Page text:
You don’t need a Wonderbra to enhance chicken and turkey breasts. Or, for that matter, beef brisket, pork butt. The truth is that rubs, mops, marinating, brining, and sauces can deliver a lot of flavor to the surface of meat, but if you really want to get salt or flavor deep into meat, the solution is injecting (see my articles on marinating and brining and curing). Having an injector also opens up other fun possibilities: stuffing jam into donuts, syrup into ice-cream, and melted butter into squash.
Many meat processors routinely inject meats like turkey, chicken, and pork at the factory. Injecting, or enhancing as food processors call it, is a sure fire way to get the flavor and juiciness down deep. And it is the only way to get fats, herbs, spices and other large molecules deep into meat. You don’t have to worry about oversalting, you can do it at the last minute so there’s no waiting, you have less waste, no huge containers are needed, there are no refrigerator space problems, and there are few safety issues.
The secret to injecting is to go easy. A good guideline is to shoot for 1 to 2% salt, no more than 4%. It is like brining and the salt helps retain moisture as well as enhances flavor. I skip the big flavors like garlic, pepper, and herbs that mask the natural flavor of the meat. I have judged pulled pork and brisket at barbecue competitions where the meat was gushing juice, but it didn’t taste like meat. It tasted like apple juice and garlic. I want pork that tastes like pork, beef that tastes like beef, and turkey that tastes like turkey.
The best solutions are salt water, salted butter, or stock. And you don’t need much. Muscle is 75% water and it is saturated. There isn’t much room in there for more liquid. Your injection will go in between the muscle fibers and bundles, not within the fibers, so you won’t need much. With luck you might be able to get another 10% in there. Put the meat in a pan, insert the needle every inch or two, push it to the center, and slowly push in the plunger as you slowly pull out the needle. Keep doing this until it starts to squirt out. Check out my injection recipes here.
Many competition cooks like to inject with a product called Fab B Light or Butcher BBQ Brisket Marinade, both moisturizers, tenderizers, and flavor enhancers. Fab B contains hydrolyzed soy protein, vegetable oil, sodium phosphates, monosodium glutamate, autolyzed yeast extract, xanthan gum, disodium inosinate, and guanylate. Butcher contains hydrolyzed vegetable protein (hydrolyzed soy and corn protein and salt, with partially hydrogenated vegetable oil [cottonseed, soybean] added), monosodium glutamate, sodium phosphate, and xanthan gum. Some traditionalists think this is way too Barry Bonds and are repulsed by the idea. The results speak for themselves. They are winning. A lot.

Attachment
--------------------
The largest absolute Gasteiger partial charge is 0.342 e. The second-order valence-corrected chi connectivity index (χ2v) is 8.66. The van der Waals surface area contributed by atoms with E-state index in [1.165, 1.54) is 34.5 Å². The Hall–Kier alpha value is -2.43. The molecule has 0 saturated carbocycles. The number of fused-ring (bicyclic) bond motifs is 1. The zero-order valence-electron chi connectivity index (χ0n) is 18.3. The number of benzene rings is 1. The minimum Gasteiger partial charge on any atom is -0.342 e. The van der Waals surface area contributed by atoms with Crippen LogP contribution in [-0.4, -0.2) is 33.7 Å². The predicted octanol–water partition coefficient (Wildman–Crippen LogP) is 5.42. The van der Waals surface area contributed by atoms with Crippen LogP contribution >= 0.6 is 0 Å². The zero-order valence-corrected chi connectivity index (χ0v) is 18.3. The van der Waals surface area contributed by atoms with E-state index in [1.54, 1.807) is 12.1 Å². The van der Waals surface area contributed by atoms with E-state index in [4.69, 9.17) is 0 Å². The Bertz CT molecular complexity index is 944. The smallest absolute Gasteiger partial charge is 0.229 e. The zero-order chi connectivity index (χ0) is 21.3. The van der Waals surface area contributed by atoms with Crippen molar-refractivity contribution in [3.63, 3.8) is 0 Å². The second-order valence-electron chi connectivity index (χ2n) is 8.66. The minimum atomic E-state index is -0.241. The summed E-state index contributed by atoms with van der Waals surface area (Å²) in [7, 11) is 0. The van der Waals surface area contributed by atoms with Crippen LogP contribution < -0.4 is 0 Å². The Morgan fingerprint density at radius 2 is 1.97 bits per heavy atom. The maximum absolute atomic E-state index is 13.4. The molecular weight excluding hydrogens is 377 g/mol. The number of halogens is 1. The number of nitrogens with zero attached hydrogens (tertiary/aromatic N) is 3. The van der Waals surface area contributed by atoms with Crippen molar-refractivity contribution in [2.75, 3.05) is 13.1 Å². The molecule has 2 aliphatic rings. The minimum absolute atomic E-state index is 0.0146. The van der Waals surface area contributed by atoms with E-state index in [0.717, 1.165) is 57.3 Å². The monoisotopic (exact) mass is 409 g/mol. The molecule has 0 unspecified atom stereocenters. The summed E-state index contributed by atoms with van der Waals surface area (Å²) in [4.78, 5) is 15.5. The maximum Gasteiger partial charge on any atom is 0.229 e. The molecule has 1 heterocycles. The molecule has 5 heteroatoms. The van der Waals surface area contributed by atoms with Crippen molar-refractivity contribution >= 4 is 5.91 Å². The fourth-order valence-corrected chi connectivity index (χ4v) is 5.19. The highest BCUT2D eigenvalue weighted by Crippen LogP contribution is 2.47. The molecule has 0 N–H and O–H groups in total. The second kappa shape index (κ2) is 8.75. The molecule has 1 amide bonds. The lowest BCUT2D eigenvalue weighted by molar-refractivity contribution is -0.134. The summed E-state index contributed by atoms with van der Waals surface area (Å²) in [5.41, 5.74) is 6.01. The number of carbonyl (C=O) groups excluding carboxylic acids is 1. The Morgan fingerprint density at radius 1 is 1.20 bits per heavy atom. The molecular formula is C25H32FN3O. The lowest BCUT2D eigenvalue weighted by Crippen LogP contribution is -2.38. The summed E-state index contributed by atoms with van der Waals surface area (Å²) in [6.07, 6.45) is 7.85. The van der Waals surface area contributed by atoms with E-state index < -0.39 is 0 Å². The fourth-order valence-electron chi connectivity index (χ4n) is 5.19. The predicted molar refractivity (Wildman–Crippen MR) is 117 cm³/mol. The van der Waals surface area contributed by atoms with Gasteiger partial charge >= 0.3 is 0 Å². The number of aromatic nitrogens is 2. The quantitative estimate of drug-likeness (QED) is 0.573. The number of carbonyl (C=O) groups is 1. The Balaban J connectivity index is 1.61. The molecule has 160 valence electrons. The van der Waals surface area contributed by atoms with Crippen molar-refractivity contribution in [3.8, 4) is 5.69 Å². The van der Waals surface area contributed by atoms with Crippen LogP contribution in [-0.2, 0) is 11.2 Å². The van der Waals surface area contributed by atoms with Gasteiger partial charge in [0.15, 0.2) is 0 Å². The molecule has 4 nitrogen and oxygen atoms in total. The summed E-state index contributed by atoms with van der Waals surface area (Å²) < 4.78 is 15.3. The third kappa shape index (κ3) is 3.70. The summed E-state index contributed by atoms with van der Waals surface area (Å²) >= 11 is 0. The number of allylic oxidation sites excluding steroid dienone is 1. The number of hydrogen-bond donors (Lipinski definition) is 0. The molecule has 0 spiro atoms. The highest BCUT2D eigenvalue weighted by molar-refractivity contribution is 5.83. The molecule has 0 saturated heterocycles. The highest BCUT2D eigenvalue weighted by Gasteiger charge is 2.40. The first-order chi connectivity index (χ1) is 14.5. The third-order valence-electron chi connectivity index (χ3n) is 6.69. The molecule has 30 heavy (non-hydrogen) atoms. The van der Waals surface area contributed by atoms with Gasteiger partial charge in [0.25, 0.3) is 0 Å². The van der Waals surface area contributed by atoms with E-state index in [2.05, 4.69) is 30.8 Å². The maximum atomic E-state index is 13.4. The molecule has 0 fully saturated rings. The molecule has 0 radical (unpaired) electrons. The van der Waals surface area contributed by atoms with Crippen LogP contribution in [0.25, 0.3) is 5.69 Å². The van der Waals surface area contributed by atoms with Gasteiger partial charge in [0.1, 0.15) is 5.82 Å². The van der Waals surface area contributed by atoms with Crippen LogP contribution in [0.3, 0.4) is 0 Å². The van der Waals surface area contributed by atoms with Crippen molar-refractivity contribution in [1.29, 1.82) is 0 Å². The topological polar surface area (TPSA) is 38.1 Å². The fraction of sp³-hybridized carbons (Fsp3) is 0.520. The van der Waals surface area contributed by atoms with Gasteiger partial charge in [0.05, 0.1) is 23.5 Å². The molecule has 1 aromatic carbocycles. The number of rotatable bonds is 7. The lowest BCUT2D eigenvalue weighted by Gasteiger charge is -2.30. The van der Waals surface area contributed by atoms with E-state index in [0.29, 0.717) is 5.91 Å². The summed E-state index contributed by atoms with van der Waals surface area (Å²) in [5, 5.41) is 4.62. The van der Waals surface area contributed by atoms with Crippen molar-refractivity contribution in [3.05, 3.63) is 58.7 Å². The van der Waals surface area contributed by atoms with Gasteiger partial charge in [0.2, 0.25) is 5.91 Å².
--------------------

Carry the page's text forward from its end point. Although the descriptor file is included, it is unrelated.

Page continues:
To inject, you need a gizmo, and something to put in it.
For home use, a good sturdy specialty meat injector hypodermic will do. The needles for this purpose are different than normal hypodermics. They aren’t open at the tip because a large opening at the tip gets clogged easily. Meat injectors have holes in the sides of the needles, and the tip is a sharp point.
When you inject it is important that the tip go all the way through the meat until it almost pops out. If the needle isn’t long enough then go halfway through, flip it over and inject from the other side. Inject every inch or two an, this is important, as you withdraw the needle, continue to push down on the plunger so injection is dispersed from top to bottom.
A good injector has a really sharp tip, and a sturdy connection between the needle and the body of the syringe, but the needle should be easy to remove. The plunger should have a sturdy connection to the body and a good tight gasket between it and the interior of the syringe. I prefer a silicone gasket. It should be easy to break down and clean, and you should be able to store the needle inside the syringe so it is compact and you don’t lose the needle. It should have a capacity of at least two ounces and be made of stainless steel. The inexpensive plastic syringes I’ve owned eventually cracked with age or burst under pressure. Brass, copper, and aluminum are not good for this purpose, since they can react with the salt. Look for stainless steel.
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The problem everyone has with injectors is filling them. Most of us mix the injection and stick the needle into it and suck it up. But the position of the holes in the needle prevents you from getting it all, and they suck up a lot of air. This can be aggravating when you are using just a half stick of butter for a turkey breast or a small amount for a couple of turkey breasts.
The solution is to mix your injection, pour it in a glass or cup, and put a drinking straw over the needle. Stick the straw in the cup and it works perfectly!
Published On: 5/23/2019 Last Modified: 3/23/2021